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1948: His Majesty King Leopold of Belgium and his wife end their 20-day holiday in Jamaica when they leave in a Right Royal KLM ‘take-off’ for Havana, from whence they travel in a few days to their home in Switzerland. His Majesty told The Gleaner exclusively that they are not going home to Belgium just now, as the political situation in Belgium has not changed very much yet.

 

1955: A two-engine cargo plane crash-lands off the Palisadoes beach and ends up about 15 yards from raging sea after careening across the airport roadway. The two pilots are unhurt. The airport staff was alerted by the Air Traffic Control following a message from the plane that there was a serious leakage of brake fluid and that a hazardous landing would have to be attempted. The ambulance and fire brigade rushed to the runway and there was tension when the plane failed to land on the first attempt.
 

1960: Florizel Glasspole, minister of education, announces that the Government has decided to institute a programme in the field of technical high-school education aimed at providing 60 per cent free places in the island’s technical schools starting in September. The plan is to hold a Common Entrance Examination as exists in grammar-school education, making awards of free places until the point is reached where 60 per cent of the places in technical high schools are government free places.
 

1962: Further details of the negotiations between the Government and the Jamaica Public Service Co Ltd, over the financing of the company’s £10-million expansion plan, which led to the Government taking full power to fix minimum rates for electricity, are made public by Neville Ashenheim in the Legislative Council. Ashenheim, disclosing at the outset that he was an interested party as he was a director of the Jamaica Public Service Company Limited, says the negotiations were deadlocked as far back as April 1960, two months before he joined the company’s directorate.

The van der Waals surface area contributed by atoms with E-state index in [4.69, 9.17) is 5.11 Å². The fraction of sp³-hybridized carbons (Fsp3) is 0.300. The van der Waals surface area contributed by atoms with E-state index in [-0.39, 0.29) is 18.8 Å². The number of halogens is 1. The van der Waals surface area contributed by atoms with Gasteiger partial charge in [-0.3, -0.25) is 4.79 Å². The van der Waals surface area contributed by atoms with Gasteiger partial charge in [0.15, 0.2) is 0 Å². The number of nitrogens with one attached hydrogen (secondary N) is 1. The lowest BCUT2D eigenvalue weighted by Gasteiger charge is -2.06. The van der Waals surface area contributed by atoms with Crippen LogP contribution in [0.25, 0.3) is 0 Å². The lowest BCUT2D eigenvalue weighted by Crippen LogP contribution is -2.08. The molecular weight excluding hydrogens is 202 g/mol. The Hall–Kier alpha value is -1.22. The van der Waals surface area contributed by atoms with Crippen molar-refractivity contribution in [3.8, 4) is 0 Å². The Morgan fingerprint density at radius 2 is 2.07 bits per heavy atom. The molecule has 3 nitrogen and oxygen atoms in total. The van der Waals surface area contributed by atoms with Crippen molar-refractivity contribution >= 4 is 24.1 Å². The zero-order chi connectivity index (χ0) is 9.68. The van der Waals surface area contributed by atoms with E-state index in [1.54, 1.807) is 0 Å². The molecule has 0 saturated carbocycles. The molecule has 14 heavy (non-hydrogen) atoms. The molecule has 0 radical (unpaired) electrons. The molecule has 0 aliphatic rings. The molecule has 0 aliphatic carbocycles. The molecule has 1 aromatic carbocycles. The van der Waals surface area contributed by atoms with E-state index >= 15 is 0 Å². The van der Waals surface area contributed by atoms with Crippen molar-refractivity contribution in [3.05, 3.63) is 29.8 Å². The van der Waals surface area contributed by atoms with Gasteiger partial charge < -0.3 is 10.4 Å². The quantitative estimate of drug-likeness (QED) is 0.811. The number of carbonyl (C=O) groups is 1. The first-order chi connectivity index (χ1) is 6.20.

1967: Rewards are being offered by the police for information leading to the arrest and conviction of persons in connection with two recent crimes and the recovery of unlicensed firearms. The rewards are announced by Police Commissioner Gordon Langdon in press releases. Up to £500 will be awarded for information leading to the arrest and conviction of the persons responsible for the Jones Town Post Office robbery, and £300 for information leading to the arrest and conviction of the person or persons in the killing of 18-year-old Andrew Barton.
 

1970: The final batch of delegates to the two-day meeting of the Regional Shipping Council, which opens at the Courtleigh Manor Hotel, arrive at the Palisadoes Airport. Those coming in included Kamaluddin Mohammed, minister of West Indian affairs, and B. Procope of Trinidad and Tobago, Neville Boxhill, minister of communication and works; his permanent secretary, Chessie Thompson, and representative of the West Indies Shipping Corporation.

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